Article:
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International Journal of Infectious Diseases: Volume 2, Number 3
Molecular Epidemiology of Tuberculosis in Prague: Analysis by Restriction Fragment Length Polymorphism
Milan Kubin, MD; Lee W. Riley, MD; Marta Havelkov, MD, PhD; Natasha Poltoratskaia, PhD; and Anna Koÿcov, PhD

Int J Infect Dis 1998; 2(3):155-158.

Objectives: To characterize by restriction fragment length polymorphism (RFLP) patterns, the distribution of different Mycobacterium tuberculosis strains isolated consecutively from 75 tuberculosis patients who resided in Prague and had culture-confirmed cases during a 4-month period in 1995. Methods: The insertion sequence IS6110-based RFLP analysis of M. tuberculosis isolates was carried out. Results: There were a total of 75 patients with various forms of tuberculosis (54 males; 21 females). The sources of M. tuberculosis isolates were sputum (n = 64), pleura or lymph node drainage (n = 8), and urine (n = 3). Fifty-three of the patients (70.7%) had isolates with unique RFLP patterns, while 22 (29.3%) had isolates that belonged to seven clusters of related RFLP patterns. The seven clusters consisted of four groups of two patients, two groups of four patients, and one group of six patients. Most of the patients whose isolates fell within a clustered RFLP pattern lived in different quarters of the city and had no identifiable contacts with other patients whose isolates had the same pattern. Conclusions: The finding that isolates from most patients (70.7%) had unique rather than clustered RFLP patterns suggests that endogenous reactivation rather than exogenous transmission is the major determinant of most of the tuberculosis cases in Prague. The occurrence of seven distinct clusters comprising 29.3% of the isolates suggests that approximately one third of cases developed active tuberculosis from recent exogenous transmission.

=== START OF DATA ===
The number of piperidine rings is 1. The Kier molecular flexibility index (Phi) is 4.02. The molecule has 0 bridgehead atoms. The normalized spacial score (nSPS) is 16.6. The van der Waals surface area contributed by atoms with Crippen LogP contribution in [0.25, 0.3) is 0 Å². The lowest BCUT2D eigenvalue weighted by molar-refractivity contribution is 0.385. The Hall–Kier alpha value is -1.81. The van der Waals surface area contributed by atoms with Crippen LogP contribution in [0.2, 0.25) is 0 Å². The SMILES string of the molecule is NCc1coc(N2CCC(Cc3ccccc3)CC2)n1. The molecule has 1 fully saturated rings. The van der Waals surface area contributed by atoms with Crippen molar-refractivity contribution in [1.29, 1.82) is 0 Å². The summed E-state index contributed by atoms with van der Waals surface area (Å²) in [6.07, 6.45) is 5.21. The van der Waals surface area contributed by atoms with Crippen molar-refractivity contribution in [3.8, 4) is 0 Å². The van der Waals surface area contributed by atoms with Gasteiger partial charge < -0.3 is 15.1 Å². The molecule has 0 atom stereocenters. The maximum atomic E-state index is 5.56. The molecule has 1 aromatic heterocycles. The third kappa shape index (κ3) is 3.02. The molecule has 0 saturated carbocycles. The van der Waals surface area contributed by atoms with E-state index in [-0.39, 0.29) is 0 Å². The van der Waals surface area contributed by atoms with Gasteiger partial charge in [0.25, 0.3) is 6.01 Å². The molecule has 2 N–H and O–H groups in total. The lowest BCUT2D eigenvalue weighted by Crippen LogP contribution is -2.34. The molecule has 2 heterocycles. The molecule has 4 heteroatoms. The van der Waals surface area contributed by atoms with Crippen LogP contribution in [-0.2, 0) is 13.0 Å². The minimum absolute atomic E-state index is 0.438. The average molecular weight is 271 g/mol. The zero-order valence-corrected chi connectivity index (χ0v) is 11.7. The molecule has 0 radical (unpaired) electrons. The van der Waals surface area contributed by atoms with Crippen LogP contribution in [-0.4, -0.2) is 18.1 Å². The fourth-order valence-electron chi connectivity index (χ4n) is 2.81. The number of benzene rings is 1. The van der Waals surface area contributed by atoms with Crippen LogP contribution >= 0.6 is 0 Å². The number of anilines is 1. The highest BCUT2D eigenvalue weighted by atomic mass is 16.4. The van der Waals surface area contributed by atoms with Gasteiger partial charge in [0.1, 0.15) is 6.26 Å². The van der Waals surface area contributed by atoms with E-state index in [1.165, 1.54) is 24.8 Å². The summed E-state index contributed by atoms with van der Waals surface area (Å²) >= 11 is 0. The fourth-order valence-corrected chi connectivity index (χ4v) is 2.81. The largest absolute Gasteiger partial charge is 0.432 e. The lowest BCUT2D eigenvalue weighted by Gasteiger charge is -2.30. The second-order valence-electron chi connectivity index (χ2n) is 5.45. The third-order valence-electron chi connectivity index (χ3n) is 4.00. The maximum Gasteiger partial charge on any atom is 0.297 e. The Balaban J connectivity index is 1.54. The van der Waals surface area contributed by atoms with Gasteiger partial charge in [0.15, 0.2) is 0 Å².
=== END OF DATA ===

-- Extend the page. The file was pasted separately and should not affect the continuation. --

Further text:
KEY WORDS: Czech Republic, Mycobacterium tuberculosis, restriction fragment length polymorphism, tuberculosis

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